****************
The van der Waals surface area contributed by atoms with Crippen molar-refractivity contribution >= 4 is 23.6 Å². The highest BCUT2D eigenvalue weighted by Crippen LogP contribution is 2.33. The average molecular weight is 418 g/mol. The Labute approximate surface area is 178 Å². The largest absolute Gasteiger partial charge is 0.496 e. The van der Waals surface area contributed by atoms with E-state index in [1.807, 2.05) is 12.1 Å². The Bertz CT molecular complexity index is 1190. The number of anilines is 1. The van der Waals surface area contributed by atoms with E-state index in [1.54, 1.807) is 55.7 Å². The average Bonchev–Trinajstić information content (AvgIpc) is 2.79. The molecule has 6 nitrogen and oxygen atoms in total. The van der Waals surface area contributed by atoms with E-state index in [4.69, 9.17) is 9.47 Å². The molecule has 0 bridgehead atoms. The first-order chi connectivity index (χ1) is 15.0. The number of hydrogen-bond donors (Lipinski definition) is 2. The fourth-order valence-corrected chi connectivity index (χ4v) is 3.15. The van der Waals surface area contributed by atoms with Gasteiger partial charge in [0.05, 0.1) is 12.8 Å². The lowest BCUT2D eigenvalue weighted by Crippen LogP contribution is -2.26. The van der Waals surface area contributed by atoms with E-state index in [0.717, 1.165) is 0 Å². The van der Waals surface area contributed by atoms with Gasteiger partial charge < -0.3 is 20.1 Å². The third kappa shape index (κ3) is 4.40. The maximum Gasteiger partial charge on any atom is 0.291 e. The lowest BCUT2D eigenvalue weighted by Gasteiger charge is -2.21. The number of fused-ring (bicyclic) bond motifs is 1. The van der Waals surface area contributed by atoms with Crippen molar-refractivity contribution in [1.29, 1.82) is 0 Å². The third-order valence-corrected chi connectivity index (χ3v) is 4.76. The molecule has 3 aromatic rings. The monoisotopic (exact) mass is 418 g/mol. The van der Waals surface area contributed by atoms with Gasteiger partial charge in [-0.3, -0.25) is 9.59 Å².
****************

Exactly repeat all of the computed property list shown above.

The van der Waals surface area contributed by atoms with Crippen molar-refractivity contribution >= 4 is 23.6 Å². The highest BCUT2D eigenvalue weighted by Crippen LogP contribution is 2.33. The average molecular weight is 418 g/mol. The Labute approximate surface area is 178 Å². The largest absolute Gasteiger partial charge is 0.496 e. The van der Waals surface area contributed by atoms with E-state index in [1.807, 2.05) is 12.1 Å². The Bertz CT molecular complexity index is 1190. The number of anilines is 1. The van der Waals surface area contributed by atoms with E-state index in [1.54, 1.807) is 55.7 Å². The average Bonchev–Trinajstić information content (AvgIpc) is 2.79. The molecule has 6 nitrogen and oxygen atoms in total. The van der Waals surface area contributed by atoms with E-state index in [4.69, 9.17) is 9.47 Å². The molecule has 0 bridgehead atoms. The first-order chi connectivity index (χ1) is 15.0. The number of hydrogen-bond donors (Lipinski definition) is 2. The fourth-order valence-corrected chi connectivity index (χ4v) is 3.15. The van der Waals surface area contributed by atoms with Gasteiger partial charge in [0.05, 0.1) is 12.8 Å². The lowest BCUT2D eigenvalue weighted by Crippen LogP contribution is -2.26. The van der Waals surface area contributed by atoms with E-state index in [0.717, 1.165) is 0 Å². The van der Waals surface area contributed by atoms with Gasteiger partial charge < -0.3 is 20.1 Å². The third kappa shape index (κ3) is 4.40. The maximum Gasteiger partial charge on any atom is 0.291 e. The lowest BCUT2D eigenvalue weighted by Gasteiger charge is -2.21. The number of fused-ring (bicyclic) bond motifs is 1. The van der Waals surface area contributed by atoms with Crippen molar-refractivity contribution in [1.29, 1.82) is 0 Å². The third-order valence-corrected chi connectivity index (χ3v) is 4.76. The molecule has 3 aromatic rings. The monoisotopic (exact) mass is 418 g/mol. The van der Waals surface area contributed by atoms with Gasteiger partial charge in [-0.3, -0.25) is 9.59 Å².